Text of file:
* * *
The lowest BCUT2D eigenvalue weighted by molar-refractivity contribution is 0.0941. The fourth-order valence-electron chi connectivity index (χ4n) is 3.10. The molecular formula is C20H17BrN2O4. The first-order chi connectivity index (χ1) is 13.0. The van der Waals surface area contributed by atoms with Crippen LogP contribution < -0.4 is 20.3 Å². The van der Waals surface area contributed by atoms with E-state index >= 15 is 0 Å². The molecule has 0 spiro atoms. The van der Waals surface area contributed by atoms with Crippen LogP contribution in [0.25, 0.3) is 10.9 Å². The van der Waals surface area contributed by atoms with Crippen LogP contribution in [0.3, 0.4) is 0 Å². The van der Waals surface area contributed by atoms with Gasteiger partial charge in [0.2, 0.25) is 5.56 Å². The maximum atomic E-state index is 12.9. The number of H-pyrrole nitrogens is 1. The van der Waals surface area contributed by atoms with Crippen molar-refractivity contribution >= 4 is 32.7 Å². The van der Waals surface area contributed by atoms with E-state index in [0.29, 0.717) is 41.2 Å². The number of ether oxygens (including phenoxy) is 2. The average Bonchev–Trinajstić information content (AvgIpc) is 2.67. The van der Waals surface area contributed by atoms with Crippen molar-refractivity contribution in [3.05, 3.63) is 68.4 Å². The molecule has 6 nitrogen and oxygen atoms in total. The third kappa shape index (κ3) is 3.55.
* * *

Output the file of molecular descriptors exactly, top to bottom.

The lowest BCUT2D eigenvalue weighted by molar-refractivity contribution is 0.0941. The fourth-order valence-electron chi connectivity index (χ4n) is 3.10. The molecular formula is C20H17BrN2O4. The first-order chi connectivity index (χ1) is 13.0. The van der Waals surface area contributed by atoms with Crippen LogP contribution < -0.4 is 20.3 Å². The van der Waals surface area contributed by atoms with E-state index >= 15 is 0 Å². The molecule has 0 spiro atoms. The van der Waals surface area contributed by atoms with Crippen LogP contribution in [0.25, 0.3) is 10.9 Å². The van der Waals surface area contributed by atoms with Crippen LogP contribution in [0.3, 0.4) is 0 Å². The van der Waals surface area contributed by atoms with Gasteiger partial charge in [0.2, 0.25) is 5.56 Å². The maximum atomic E-state index is 12.9. The number of H-pyrrole nitrogens is 1. The van der Waals surface area contributed by atoms with Crippen molar-refractivity contribution >= 4 is 32.7 Å². The van der Waals surface area contributed by atoms with E-state index in [0.29, 0.717) is 41.2 Å². The number of ether oxygens (including phenoxy) is 2. The average Bonchev–Trinajstić information content (AvgIpc) is 2.67. The van der Waals surface area contributed by atoms with Crippen molar-refractivity contribution in [3.05, 3.63) is 68.4 Å². The molecule has 6 nitrogen and oxygen atoms in total. The third kappa shape index (κ3) is 3.55.